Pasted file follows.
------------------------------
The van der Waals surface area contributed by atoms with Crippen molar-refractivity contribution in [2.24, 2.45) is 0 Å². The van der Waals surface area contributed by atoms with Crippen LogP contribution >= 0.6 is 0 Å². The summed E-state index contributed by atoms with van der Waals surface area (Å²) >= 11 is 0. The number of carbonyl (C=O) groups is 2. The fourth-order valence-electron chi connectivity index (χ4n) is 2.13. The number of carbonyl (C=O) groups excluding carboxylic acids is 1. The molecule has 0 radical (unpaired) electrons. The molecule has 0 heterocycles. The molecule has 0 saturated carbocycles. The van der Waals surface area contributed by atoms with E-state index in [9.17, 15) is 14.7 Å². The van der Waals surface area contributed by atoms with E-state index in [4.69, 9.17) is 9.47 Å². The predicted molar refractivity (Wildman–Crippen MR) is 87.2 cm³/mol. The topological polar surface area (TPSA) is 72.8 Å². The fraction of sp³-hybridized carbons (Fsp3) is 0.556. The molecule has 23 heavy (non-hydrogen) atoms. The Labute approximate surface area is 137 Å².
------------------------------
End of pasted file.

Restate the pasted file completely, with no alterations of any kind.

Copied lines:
The van der Waals surface area contributed by atoms with Crippen molar-refractivity contribution in [2.24, 2.45) is 0 Å². The van der Waals surface area contributed by atoms with Crippen LogP contribution >= 0.6 is 0 Å². The summed E-state index contributed by atoms with van der Waals surface area (Å²) >= 11 is 0. The number of carbonyl (C=O) groups is 2. The fourth-order valence-electron chi connectivity index (χ4n) is 2.13. The number of carbonyl (C=O) groups excluding carboxylic acids is 1. The molecule has 0 radical (unpaired) electrons. The molecule has 0 heterocycles. The molecule has 0 saturated carbocycles. The van der Waals surface area contributed by atoms with E-state index in [9.17, 15) is 14.7 Å². The van der Waals surface area contributed by atoms with E-state index in [4.69, 9.17) is 9.47 Å². The predicted molar refractivity (Wildman–Crippen MR) is 87.2 cm³/mol. The topological polar surface area (TPSA) is 72.8 Å². The fraction of sp³-hybridized carbons (Fsp3) is 0.556. The molecule has 23 heavy (non-hydrogen) atoms. The Labute approximate surface area is 137 Å².